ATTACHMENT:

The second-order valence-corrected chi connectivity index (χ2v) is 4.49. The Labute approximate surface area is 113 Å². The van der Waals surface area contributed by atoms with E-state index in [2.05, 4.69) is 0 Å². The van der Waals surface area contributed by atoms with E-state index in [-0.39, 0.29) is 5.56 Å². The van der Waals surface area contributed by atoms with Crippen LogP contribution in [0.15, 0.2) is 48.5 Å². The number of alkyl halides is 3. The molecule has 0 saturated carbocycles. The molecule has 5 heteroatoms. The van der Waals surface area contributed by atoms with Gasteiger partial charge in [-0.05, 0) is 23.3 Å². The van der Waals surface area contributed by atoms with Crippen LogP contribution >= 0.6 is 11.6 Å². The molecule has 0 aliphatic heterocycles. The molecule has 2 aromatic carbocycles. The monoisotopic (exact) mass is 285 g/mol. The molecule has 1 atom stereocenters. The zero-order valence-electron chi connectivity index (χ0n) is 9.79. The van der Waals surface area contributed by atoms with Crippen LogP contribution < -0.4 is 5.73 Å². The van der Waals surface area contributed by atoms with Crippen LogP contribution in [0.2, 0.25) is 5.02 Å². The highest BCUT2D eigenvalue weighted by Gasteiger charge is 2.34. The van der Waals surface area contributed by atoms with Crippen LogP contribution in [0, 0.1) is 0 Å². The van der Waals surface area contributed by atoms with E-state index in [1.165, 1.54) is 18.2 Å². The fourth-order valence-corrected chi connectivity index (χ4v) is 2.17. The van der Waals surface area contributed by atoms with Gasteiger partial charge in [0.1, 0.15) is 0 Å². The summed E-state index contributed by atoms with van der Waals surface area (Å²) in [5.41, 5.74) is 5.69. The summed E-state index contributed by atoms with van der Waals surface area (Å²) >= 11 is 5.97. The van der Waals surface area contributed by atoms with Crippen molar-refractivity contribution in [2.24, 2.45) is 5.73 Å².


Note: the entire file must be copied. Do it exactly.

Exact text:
The second-order valence-corrected chi connectivity index (χ2v) is 4.49. The Labute approximate surface area is 113 Å². The van der Waals surface area contributed by atoms with E-state index in [2.05, 4.69) is 0 Å². The van der Waals surface area contributed by atoms with E-state index in [-0.39, 0.29) is 5.56 Å². The van der Waals surface area contributed by atoms with Crippen LogP contribution in [0.15, 0.2) is 48.5 Å². The number of alkyl halides is 3. The molecule has 0 saturated carbocycles. The molecule has 5 heteroatoms. The van der Waals surface area contributed by atoms with Gasteiger partial charge in [-0.05, 0) is 23.3 Å². The van der Waals surface area contributed by atoms with Crippen LogP contribution >= 0.6 is 11.6 Å². The molecule has 0 aliphatic heterocycles. The molecule has 2 aromatic carbocycles. The monoisotopic (exact) mass is 285 g/mol. The molecule has 1 atom stereocenters. The zero-order valence-electron chi connectivity index (χ0n) is 9.79. The van der Waals surface area contributed by atoms with Crippen LogP contribution < -0.4 is 5.73 Å². The van der Waals surface area contributed by atoms with Crippen LogP contribution in [0.2, 0.25) is 5.02 Å². The highest BCUT2D eigenvalue weighted by Gasteiger charge is 2.34. The van der Waals surface area contributed by atoms with Crippen LogP contribution in [0, 0.1) is 0 Å². The van der Waals surface area contributed by atoms with E-state index in [1.165, 1.54) is 18.2 Å². The fourth-order valence-corrected chi connectivity index (χ4v) is 2.17. The van der Waals surface area contributed by atoms with Gasteiger partial charge in [0.1, 0.15) is 0 Å². The summed E-state index contributed by atoms with van der Waals surface area (Å²) in [5.41, 5.74) is 5.69. The summed E-state index contributed by atoms with van der Waals surface area (Å²) >= 11 is 5.97. The van der Waals surface area contributed by atoms with Crippen molar-refractivity contribution in [2.24, 2.45) is 5.73 Å².